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Lactobacillus

Lactobacillus or lactic acid bacteria is a genus of Gram-positive facultative bacteria, named as such because most of its members convert lactose and other simple sugars to lactic acid. They are common and usually benign -- indeed, necessary -- inhabitants of the bodies of humans and other animals - for example, they are present in the gastrointestinal tract and the vagina. Many species are prominent in decaying plant material. The production of lactic acid makes their environment acidic which inhibits the growth of some harmful bacteria. Some Lactobacillus species are used industrially for the production of yogurt, sauerkraut, pickles, and other fermented foods, such as silage. Sourdough bread is made using a "starter" which is a symbiotic culture of yeast and lactobacteria growing in a water and flour medium. Some yogurt drinks contain Lactobacillus bacteria as a dietary supplement. Many lactobacilli are unique among living things in requiring no iron and having extremely high hydrogen peroxide tolerance.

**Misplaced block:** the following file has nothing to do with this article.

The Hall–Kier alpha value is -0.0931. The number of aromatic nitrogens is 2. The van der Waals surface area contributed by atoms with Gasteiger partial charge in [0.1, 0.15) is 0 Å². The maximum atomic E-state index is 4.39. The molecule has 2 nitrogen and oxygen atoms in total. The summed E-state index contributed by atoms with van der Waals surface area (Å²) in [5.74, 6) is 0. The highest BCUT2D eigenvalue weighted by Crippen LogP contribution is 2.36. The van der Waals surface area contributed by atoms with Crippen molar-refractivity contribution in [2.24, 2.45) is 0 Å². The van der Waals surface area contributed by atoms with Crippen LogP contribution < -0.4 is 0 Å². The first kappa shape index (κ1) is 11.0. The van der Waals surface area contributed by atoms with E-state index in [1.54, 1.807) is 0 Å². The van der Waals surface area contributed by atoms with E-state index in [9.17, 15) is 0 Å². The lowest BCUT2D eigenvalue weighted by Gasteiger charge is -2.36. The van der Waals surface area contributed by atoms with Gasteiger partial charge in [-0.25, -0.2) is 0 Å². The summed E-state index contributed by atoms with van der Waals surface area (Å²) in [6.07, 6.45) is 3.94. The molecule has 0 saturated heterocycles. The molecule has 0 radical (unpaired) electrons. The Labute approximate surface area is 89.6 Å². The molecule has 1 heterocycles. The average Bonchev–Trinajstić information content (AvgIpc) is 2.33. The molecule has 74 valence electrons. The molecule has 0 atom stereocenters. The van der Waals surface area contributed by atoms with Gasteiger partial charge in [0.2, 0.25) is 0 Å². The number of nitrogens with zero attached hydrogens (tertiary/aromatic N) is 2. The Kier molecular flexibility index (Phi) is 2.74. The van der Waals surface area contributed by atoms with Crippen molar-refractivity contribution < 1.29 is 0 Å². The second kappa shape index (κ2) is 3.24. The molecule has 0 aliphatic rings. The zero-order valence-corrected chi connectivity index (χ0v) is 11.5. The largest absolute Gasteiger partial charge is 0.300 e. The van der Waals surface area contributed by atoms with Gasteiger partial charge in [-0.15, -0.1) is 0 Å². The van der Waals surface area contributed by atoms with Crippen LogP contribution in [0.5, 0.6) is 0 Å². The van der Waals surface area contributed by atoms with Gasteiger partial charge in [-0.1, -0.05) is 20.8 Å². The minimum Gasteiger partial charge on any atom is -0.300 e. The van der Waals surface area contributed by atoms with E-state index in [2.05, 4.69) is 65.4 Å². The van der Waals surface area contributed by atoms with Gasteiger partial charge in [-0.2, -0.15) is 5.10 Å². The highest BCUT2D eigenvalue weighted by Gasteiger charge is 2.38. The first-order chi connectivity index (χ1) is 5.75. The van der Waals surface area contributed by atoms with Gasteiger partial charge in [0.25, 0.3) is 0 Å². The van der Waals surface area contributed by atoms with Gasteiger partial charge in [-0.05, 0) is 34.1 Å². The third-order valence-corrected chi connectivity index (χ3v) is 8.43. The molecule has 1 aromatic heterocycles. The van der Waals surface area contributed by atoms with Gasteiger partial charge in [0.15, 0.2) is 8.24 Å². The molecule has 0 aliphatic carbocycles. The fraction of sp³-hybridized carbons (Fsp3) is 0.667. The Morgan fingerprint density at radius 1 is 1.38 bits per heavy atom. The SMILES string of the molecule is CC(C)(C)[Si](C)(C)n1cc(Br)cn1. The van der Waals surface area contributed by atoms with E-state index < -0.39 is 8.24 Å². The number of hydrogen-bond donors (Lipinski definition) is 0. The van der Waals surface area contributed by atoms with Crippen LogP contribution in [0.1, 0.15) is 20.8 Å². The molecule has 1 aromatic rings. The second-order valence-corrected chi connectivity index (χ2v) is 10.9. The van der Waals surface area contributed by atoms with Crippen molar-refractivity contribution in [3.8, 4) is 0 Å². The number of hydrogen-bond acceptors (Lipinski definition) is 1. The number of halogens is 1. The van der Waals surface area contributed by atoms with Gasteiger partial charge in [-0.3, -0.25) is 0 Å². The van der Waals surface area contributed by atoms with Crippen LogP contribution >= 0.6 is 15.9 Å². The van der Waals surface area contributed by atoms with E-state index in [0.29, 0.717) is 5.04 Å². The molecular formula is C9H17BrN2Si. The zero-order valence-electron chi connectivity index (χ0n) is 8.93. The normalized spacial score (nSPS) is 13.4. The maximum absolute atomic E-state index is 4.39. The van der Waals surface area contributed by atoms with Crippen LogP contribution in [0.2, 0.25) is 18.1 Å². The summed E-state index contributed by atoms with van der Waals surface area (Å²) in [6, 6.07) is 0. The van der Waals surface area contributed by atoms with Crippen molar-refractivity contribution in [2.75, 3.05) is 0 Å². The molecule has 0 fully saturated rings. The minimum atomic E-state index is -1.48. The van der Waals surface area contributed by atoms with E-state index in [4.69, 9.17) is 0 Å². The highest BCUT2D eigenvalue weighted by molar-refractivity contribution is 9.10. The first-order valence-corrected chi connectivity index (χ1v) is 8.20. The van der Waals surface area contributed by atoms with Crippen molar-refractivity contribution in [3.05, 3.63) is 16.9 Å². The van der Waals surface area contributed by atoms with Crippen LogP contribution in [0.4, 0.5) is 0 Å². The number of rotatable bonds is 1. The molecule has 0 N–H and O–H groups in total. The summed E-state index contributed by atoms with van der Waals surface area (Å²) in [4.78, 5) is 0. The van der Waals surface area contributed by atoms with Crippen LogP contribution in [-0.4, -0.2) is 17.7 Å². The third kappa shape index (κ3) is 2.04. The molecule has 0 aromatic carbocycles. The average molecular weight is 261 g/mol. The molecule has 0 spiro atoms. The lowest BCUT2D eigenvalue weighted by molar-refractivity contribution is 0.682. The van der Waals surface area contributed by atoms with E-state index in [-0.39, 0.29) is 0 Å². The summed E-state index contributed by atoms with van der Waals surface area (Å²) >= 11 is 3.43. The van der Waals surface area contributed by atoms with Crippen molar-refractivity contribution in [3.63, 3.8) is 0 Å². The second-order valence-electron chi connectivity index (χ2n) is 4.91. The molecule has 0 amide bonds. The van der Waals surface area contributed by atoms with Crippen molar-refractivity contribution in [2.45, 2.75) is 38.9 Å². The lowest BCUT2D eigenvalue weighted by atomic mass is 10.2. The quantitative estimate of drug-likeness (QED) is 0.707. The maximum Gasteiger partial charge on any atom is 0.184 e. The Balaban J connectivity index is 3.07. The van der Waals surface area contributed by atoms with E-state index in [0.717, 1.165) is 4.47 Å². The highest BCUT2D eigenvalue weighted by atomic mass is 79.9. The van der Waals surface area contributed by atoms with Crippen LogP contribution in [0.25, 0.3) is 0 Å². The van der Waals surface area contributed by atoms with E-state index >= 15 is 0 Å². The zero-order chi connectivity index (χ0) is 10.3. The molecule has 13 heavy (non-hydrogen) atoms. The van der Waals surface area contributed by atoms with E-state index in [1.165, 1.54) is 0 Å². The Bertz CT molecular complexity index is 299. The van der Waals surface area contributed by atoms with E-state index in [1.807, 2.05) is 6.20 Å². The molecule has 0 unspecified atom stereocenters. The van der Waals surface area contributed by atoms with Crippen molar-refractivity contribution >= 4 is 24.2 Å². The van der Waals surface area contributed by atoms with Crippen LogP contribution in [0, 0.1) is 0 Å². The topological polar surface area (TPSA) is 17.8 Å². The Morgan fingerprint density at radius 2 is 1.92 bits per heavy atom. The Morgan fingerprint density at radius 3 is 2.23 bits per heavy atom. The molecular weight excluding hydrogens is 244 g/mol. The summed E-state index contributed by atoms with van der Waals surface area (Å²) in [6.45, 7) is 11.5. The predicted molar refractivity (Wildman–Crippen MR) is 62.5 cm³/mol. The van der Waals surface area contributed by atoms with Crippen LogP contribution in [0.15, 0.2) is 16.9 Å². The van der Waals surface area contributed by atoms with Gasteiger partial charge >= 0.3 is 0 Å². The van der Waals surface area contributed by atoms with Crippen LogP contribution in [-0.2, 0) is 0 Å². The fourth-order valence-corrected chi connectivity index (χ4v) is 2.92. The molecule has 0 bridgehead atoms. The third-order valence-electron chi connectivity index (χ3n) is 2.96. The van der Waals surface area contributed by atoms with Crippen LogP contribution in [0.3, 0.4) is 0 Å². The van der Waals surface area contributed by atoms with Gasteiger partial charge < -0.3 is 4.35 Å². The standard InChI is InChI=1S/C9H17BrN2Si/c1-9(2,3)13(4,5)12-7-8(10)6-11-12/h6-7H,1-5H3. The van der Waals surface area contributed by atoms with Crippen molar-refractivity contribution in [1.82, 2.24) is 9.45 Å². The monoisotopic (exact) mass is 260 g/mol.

Several members of the genus have had their genome sequenced.

Many lactobacilli are unusual in that they operate using homofermentative metabolism (that is, they produce only lactic acid from sugars) and are aerotolerant despite the complete absence of a respiratory chain. This aerotolerance is manganese-dependent and has been explored (and explained) in Lactobacillus plantarum.

 


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